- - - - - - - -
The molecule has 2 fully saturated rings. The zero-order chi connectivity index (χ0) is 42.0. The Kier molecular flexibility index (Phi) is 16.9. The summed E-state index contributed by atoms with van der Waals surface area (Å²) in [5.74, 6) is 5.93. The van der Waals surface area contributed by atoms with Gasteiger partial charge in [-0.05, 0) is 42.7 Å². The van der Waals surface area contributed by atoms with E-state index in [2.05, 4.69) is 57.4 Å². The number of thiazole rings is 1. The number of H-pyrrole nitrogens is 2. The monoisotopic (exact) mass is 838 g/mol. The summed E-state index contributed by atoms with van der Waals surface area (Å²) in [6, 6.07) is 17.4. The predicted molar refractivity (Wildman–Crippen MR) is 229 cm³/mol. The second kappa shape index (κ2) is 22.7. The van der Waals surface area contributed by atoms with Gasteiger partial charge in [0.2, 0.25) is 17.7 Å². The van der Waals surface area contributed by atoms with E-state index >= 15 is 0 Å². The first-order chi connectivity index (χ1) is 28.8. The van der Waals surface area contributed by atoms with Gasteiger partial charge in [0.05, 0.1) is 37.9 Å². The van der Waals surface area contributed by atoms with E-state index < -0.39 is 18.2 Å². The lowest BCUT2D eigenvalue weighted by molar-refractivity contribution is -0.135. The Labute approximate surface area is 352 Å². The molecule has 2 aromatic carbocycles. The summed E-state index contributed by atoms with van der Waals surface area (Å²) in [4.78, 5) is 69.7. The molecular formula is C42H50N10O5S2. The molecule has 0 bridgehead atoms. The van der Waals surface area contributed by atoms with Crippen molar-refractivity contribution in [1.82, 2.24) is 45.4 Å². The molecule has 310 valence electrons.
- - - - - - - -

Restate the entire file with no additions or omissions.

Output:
The molecule has 2 fully saturated rings. The zero-order chi connectivity index (χ0) is 42.0. The Kier molecular flexibility index (Phi) is 16.9. The summed E-state index contributed by atoms with van der Waals surface area (Å²) in [5.74, 6) is 5.93. The van der Waals surface area contributed by atoms with Gasteiger partial charge in [-0.05, 0) is 42.7 Å². The van der Waals surface area contributed by atoms with E-state index in [2.05, 4.69) is 57.4 Å². The number of thiazole rings is 1. The number of H-pyrrole nitrogens is 2. The monoisotopic (exact) mass is 838 g/mol. The summed E-state index contributed by atoms with van der Waals surface area (Å²) in [6, 6.07) is 17.4. The predicted molar refractivity (Wildman–Crippen MR) is 229 cm³/mol. The second kappa shape index (κ2) is 22.7. The van der Waals surface area contributed by atoms with Gasteiger partial charge in [0.2, 0.25) is 17.7 Å². The van der Waals surface area contributed by atoms with E-state index >= 15 is 0 Å². The first-order chi connectivity index (χ1) is 28.8. The van der Waals surface area contributed by atoms with Gasteiger partial charge in [0.05, 0.1) is 37.9 Å². The van der Waals surface area contributed by atoms with E-state index < -0.39 is 18.2 Å². The lowest BCUT2D eigenvalue weighted by molar-refractivity contribution is -0.135. The Labute approximate surface area is 352 Å². The molecule has 2 aromatic carbocycles. The summed E-state index contributed by atoms with van der Waals surface area (Å²) in [4.78, 5) is 69.7. The molecular formula is C42H50N10O5S2. The molecule has 0 bridgehead atoms. The van der Waals surface area contributed by atoms with Crippen molar-refractivity contribution in [1.82, 2.24) is 45.4 Å². The molecule has 310 valence electrons.